Today IFK Göteborg presented the Estonian national player Erik Sorga. We at BaraBen.com reached out to the Estonian sports journalist Ott Järvela, who writes for Soccernet.ee, to get a better picture of Erik Sorga.
How would you describe Erik as a football player?
A proper striker. He made a name for himself in Estonian Premium liiga in 2019 by scoring loads of goals, mostly by lethal finishing. During past two years his game has improved in the areas outside the penalty box (I say that on the basis of national team matches, because his minutes in DC United and Venlo were modest). One thing I can say for sure on the basis of interviews I have done with him during past years: Erik really appreciates a chance to be a professional footballer, he doesn’t take it for granted and loves to work hard. In the beginning of 2019 he was a nobody, he started the season as Flora’s second striker, but relentlessness helped him to gain a starting spot.
Erik was successful in the Estonian league, why do you think he has not really succeeded abroad?
I could point out diferent circumstances, but at the end they are only justifications. Football is a ruthless business – one has to break thrugh even then when the circumstances are against you. Erik did not succeed with that in DC United or Venlo. Estonian football community hopes he fares better in Göteborg. He is a very important player for Estonian football.
How do you rank the level of the Estonian league?
Flora was the first ever Estonian club to reach group stage of an European competition in autumn 2021 and that was a great achievement that shows the league is improving and hopefully not anymore among the worst in Europe. I think Flora, Levadia and Paide (TOP3) have established a good work process, but as we are a small country then the average level will always remain an issue. Premium liiga is improving. I hope a little faster than its rivals so in a few years it could establish itself among TOP40 in UEFA coefficient table (currently #45). It would be a good place to be.
What do you think about his chances of success in the Swedish Allsvenskan?
Time will tell. I hope for the best, but it is a strong league and nothing can be taken for granted. Erik is not afraid of physically intensive football, I think it can help him.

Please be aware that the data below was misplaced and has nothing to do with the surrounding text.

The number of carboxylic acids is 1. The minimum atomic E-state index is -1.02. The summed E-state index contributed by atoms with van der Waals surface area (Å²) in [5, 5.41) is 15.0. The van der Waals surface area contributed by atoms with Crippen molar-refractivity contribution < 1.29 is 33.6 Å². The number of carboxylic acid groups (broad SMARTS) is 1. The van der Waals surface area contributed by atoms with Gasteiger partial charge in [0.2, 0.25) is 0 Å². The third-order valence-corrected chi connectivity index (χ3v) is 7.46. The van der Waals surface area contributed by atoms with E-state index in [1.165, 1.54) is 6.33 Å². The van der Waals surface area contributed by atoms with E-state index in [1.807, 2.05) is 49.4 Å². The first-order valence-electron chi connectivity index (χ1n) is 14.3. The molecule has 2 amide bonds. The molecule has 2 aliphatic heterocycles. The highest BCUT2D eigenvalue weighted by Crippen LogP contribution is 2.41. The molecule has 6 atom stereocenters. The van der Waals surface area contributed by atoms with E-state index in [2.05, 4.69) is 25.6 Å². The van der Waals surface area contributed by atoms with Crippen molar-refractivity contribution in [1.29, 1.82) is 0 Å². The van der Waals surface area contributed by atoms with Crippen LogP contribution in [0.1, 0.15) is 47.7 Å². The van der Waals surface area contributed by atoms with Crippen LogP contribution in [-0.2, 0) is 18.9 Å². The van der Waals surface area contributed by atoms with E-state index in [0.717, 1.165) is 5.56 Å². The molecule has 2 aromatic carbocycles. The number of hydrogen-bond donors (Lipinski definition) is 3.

How do the Estonian supporters and experts view Erik? What do they believe / hope about his future career and progress?
He has potential to have a good career in Europe. But there are lots of footballers with good potential. Can he transform that potential into sporting success? That is a different question. Sorga is not afraid of work, his attitude is professional. But striker is a tricky position where you also need some luck because if goals don’t come, one will find himself on the bench quite soon. For example, if Sorga would establish himself in Allsvenskan and would play there for the next 5-6 years, it would be seen as a big success in Estonia.
How close would you say that it is for Erik to become a regular starting player for the national team?
He is very close. Rauno Sappinen, who transferred from Flora to Piast Gliwice (Poland) in December, is nr1 striker. Sorga and Henri Anier are fighting for the second spot in the starting lineup. So far, Anier has had the edge, but Sorga has moved closer and closer to him.
In Sweden we have a long tradition of looking to Britain for our football inspiration. What would you say inspires Estonian football?
During the Soviet occupation, the only window to European football Estonia had, was English football shown every Saturday on Finnish terrestial television. Its signal reached the northern part of Estonia and in addition to football it was our informational and cultural window to the West (in addition to Voice of America radio station). So British football has already since the 70s been The Big Thing in Estonia. It is the big aim and when Mart Poom and Ragnar Klavan played there, it was seen as mission accomplished for them personally and for Estonian football collectively. But it does not mean that smaller achievements are not appreciated. Estonia is a small football country and every success achieved by our footballers on an international stage is celebrated. Every goal scored by an Estonian footballer playing abroad is a news-worthy item not only in Estonian football media, but also sports media. Our local football has its limits, it is obvious. So every success abroad by our men and women works as an inspiration for Estonian football.
Anything else you could tell us about Erik Sorga that would be interesting to know for the fans of IFK Göteborg?
Erik is very good friends with Vladislav Kreida who played in Helsingborg in 2021 (on loan from Flora). Before joining Flora as young teenagers in 2016, they were both players of JK Legion Tallinn.